This Video Is 2D And 3D Simultaneously: the Pulfrich Effect

Hold on tight, because with a stabilised camera shot and a pair of sunglasses, you're about to see a video that works in both 2D and 3D at the same time. The technique's called the Pulfrich Effect, and this is how it works.
The BBC's terrible 90s Doctor Who special, Dimensions in Time, can be seen here, complete with its Noel Edmonds-filled framing: https://www.youtube.com/watch?v=NQCeMIQpFBc
Camera and sound: Matt Gray / http://mattg.co.uk
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Caption:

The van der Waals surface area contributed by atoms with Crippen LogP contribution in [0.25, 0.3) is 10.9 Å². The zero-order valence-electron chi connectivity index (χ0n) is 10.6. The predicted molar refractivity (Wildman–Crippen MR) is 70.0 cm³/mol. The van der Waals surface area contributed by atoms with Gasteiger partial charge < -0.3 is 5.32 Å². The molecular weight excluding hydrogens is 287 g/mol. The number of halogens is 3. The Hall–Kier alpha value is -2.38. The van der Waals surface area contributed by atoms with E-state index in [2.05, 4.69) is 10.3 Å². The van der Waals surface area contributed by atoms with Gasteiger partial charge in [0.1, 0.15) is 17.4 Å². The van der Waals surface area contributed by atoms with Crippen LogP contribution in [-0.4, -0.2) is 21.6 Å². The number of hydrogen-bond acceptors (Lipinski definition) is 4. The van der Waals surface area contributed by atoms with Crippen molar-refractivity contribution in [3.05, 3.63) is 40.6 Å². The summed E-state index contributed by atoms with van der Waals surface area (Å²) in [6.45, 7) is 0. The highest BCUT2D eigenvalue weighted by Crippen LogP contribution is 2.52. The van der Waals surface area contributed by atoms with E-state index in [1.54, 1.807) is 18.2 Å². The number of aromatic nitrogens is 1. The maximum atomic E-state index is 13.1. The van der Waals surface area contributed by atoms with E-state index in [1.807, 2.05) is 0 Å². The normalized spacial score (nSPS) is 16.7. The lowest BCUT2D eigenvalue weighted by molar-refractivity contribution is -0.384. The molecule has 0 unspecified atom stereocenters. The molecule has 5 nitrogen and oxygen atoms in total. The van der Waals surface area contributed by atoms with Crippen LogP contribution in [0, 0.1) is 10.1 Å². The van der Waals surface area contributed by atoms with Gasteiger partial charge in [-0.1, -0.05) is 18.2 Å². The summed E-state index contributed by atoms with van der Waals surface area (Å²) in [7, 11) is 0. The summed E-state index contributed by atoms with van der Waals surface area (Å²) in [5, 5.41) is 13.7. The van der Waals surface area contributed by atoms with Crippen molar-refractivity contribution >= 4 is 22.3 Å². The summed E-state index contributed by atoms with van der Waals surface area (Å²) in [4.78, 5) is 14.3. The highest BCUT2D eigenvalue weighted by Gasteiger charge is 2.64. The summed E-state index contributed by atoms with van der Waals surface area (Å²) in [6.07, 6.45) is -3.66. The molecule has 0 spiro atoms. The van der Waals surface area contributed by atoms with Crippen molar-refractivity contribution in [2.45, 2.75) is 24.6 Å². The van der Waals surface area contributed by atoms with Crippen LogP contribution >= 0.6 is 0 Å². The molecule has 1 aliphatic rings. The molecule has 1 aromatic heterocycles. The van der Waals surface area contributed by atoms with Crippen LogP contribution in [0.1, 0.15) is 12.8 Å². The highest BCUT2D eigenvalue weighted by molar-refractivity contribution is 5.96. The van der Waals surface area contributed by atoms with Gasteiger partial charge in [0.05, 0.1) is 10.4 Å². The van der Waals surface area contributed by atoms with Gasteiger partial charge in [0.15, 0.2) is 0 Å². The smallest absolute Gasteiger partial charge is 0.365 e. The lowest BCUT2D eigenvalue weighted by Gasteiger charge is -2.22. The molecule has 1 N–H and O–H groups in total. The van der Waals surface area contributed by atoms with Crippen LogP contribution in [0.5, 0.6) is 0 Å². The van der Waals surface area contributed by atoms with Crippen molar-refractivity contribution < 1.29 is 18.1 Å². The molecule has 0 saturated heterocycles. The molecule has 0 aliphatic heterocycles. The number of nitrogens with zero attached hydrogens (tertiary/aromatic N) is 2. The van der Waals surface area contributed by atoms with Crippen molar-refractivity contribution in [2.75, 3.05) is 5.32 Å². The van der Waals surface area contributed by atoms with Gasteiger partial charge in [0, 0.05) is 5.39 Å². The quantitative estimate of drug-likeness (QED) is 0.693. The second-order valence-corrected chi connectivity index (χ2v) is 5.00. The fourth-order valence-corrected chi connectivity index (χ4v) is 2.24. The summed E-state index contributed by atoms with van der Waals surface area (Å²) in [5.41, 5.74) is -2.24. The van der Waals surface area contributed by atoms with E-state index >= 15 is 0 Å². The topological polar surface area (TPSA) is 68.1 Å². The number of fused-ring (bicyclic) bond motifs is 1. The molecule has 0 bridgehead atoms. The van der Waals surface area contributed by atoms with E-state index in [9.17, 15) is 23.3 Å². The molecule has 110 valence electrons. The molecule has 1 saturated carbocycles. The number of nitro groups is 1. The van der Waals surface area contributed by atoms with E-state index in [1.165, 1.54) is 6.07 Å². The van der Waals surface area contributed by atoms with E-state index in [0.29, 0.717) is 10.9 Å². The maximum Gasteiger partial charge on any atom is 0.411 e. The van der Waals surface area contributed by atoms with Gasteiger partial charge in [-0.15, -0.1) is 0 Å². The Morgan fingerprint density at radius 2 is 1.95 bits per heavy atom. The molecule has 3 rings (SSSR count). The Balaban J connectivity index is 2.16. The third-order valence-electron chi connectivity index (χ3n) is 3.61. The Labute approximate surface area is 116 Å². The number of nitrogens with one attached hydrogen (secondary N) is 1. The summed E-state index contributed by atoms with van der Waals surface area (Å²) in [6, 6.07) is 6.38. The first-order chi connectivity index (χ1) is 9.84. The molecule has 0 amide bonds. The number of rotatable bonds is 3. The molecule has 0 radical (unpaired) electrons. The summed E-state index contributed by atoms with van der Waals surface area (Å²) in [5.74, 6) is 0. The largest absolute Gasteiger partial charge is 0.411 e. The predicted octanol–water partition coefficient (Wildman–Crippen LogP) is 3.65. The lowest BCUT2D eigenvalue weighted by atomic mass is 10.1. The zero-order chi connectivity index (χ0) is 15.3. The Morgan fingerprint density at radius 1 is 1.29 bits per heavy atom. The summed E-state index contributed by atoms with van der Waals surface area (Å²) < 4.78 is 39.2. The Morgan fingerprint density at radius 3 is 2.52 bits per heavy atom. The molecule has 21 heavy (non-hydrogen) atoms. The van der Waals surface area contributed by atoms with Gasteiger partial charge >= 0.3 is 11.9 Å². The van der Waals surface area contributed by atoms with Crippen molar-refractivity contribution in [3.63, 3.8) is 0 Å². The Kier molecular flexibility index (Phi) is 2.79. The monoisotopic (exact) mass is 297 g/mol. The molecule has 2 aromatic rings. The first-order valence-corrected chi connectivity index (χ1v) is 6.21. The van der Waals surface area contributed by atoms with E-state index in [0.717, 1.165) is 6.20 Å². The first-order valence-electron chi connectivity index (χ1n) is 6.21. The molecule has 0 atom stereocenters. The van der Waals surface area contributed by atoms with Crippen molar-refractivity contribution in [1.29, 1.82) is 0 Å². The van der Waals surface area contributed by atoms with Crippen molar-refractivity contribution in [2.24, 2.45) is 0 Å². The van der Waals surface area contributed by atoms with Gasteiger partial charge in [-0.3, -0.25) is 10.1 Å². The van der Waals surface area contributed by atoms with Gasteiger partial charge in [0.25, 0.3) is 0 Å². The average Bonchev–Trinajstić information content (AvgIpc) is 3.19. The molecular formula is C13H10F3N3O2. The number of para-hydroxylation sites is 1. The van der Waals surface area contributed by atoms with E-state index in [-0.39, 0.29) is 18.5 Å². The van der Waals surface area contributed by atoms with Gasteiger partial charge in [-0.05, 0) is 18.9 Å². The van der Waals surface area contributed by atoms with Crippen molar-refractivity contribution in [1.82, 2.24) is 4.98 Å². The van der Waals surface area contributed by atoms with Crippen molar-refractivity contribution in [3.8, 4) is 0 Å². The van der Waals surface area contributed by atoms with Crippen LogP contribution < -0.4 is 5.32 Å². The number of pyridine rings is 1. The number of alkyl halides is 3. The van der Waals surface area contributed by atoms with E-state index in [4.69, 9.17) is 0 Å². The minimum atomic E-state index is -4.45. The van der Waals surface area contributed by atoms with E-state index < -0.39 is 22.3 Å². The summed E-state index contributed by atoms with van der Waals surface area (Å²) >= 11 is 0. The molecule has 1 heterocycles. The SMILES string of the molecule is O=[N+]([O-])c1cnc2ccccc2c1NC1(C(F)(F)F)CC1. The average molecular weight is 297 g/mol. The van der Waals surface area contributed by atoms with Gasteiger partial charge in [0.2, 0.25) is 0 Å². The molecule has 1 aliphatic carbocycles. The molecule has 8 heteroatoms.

This video is in 3d. really, it is. if you get a pair of sunglasses and you just. cover your right eye,. you should see a 3d effect. i mean, assuming both your eyes work, obviously,. sorry if they don't. the effect will work best. on a big, bright screen,. in a bright room, wearing dark sunglasses,. and if your device is playing this. at a high frame rate. if you're just kinda lying in bed squinting and. holding your phone out, it probably won't work. also, you look ridiculous. normal 3d video works by sending a different. picture to each eye:. those two simultaneous images,. one for the left eye, one for the right,. are called a stereo pair,. and they simulate what you would see with. two eyes. so you display two images on the same screen. at the same time,. and then you use filters to show only one. to each eye. and that might be using a red and blue image. and coloured filters,. or weird tech-glasses where each lens goes. opaque 60 times a second,. or in a modern cinema, glasses that filter. using polarised light. but because there have to be two separate. images on the same screen at the same time,. for anyone not wearing those glasses, it's. a confusing mess. but this video here works as a. normal 2d video as well, at the same time,. and the reason is something called. the pulfrich effect,. named after carl pulfrich, the german optometrist. who first documented it in the early 20th century. your eyes and brain take a little bit longer. to process dark images than light ones. now, exactly how long depends on the relative. brightness of the images,. but it's usually roughly around the length. of one frame of video,. which is pretty useful for something first. noted nearly a century ago. if you put dark sunglasses over your right eye,. then the image from that eye. will get delayed by about one frame. on its way through your brain. so you end up seeing two different images,. one frame apart in time. but that's not enough to create a stereo pair. on its own. the other ingredient is the bizarre, nausea-inducing. moving camera. because that camera has. constantly been in motion,. your right eye has been lagging behind. by about one frame,. just as if there was a second camera. just to the right of that one,. giving a separate stereo image. to your right eye. now that's a stereo pair. so if we stop the camera rotating, the effect. disappears,. and everyone can take a breath. that also works by moving. the objects in the frame. that's why, earlier, the cutaways i used had. constantly moving backgrounds. and sure, it's not perfect 3d. but your brain fills in the gaps. the pulfrich effect works well enough that. it's been used for tv shows occasionally,. and for a couple of video games. in the 90s, the bbc had a special. series of 3d shows for a charity telethon,. including one of the worst. doctor who productions ever made. - "who's that terrible woman !". but if you look at it, in every shot,. something in the foreground. moves left to right,. and something in the background moves. right to left. constantly. so because every camera shot has to be carefully. planned, and in constant motion,. you won't see pulfrich effect videos in the. cinema any time soon. it isn't practical for anything more than. quick, short gimmicks. gimmicks like this video. you can take the sunglasses off now. one take! one take!. wait, did i go the right way there . .
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